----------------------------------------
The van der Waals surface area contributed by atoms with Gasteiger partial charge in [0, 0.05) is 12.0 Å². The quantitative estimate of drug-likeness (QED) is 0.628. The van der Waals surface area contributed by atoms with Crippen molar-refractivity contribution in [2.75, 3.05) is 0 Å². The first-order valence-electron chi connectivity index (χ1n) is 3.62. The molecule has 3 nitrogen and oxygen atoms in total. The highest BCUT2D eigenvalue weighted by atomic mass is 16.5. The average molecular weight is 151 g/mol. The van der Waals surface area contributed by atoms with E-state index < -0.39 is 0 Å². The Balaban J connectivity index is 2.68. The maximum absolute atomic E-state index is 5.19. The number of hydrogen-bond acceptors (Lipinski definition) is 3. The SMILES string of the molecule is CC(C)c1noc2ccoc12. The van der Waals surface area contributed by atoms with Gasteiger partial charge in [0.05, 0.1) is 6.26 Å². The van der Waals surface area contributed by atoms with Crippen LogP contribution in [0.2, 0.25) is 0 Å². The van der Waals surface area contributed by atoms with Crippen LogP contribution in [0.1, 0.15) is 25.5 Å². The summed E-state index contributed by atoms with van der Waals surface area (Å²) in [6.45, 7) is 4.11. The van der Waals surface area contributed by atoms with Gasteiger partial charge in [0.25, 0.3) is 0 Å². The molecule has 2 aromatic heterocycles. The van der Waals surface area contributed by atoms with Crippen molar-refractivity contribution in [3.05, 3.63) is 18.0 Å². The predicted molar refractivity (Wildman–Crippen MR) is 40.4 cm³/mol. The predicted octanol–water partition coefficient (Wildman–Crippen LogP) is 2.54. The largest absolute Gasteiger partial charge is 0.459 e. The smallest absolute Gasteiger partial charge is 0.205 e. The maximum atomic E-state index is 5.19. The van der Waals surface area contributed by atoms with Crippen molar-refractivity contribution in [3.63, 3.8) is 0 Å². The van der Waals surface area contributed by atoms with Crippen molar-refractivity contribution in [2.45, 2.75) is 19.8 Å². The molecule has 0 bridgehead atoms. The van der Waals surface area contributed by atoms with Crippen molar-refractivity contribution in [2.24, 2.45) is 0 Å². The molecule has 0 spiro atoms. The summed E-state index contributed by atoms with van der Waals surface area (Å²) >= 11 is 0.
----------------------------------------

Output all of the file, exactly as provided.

The van der Waals surface area contributed by atoms with Gasteiger partial charge in [0, 0.05) is 12.0 Å². The quantitative estimate of drug-likeness (QED) is 0.628. The van der Waals surface area contributed by atoms with Crippen molar-refractivity contribution in [2.75, 3.05) is 0 Å². The first-order valence-electron chi connectivity index (χ1n) is 3.62. The molecule has 3 nitrogen and oxygen atoms in total. The highest BCUT2D eigenvalue weighted by atomic mass is 16.5. The average molecular weight is 151 g/mol. The van der Waals surface area contributed by atoms with E-state index < -0.39 is 0 Å². The Balaban J connectivity index is 2.68. The maximum absolute atomic E-state index is 5.19. The number of hydrogen-bond acceptors (Lipinski definition) is 3. The SMILES string of the molecule is CC(C)c1noc2ccoc12. The van der Waals surface area contributed by atoms with Gasteiger partial charge in [0.05, 0.1) is 6.26 Å². The van der Waals surface area contributed by atoms with Crippen LogP contribution in [0.2, 0.25) is 0 Å². The van der Waals surface area contributed by atoms with Crippen LogP contribution in [0.1, 0.15) is 25.5 Å². The summed E-state index contributed by atoms with van der Waals surface area (Å²) in [6.45, 7) is 4.11. The van der Waals surface area contributed by atoms with Gasteiger partial charge in [0.25, 0.3) is 0 Å². The molecule has 2 aromatic heterocycles. The van der Waals surface area contributed by atoms with Crippen molar-refractivity contribution in [3.05, 3.63) is 18.0 Å². The predicted molar refractivity (Wildman–Crippen MR) is 40.4 cm³/mol. The predicted octanol–water partition coefficient (Wildman–Crippen LogP) is 2.54. The largest absolute Gasteiger partial charge is 0.459 e. The smallest absolute Gasteiger partial charge is 0.205 e. The maximum atomic E-state index is 5.19. The van der Waals surface area contributed by atoms with Crippen molar-refractivity contribution in [3.63, 3.8) is 0 Å². The van der Waals surface area contributed by atoms with Crippen molar-refractivity contribution in [2.45, 2.75) is 19.8 Å². The molecule has 0 bridgehead atoms. The van der Waals surface area contributed by atoms with Crippen molar-refractivity contribution in [2.24, 2.45) is 0 Å². The molecule has 0 spiro atoms. The summed E-state index contributed by atoms with van der Waals surface area (Å²) >= 11 is 0.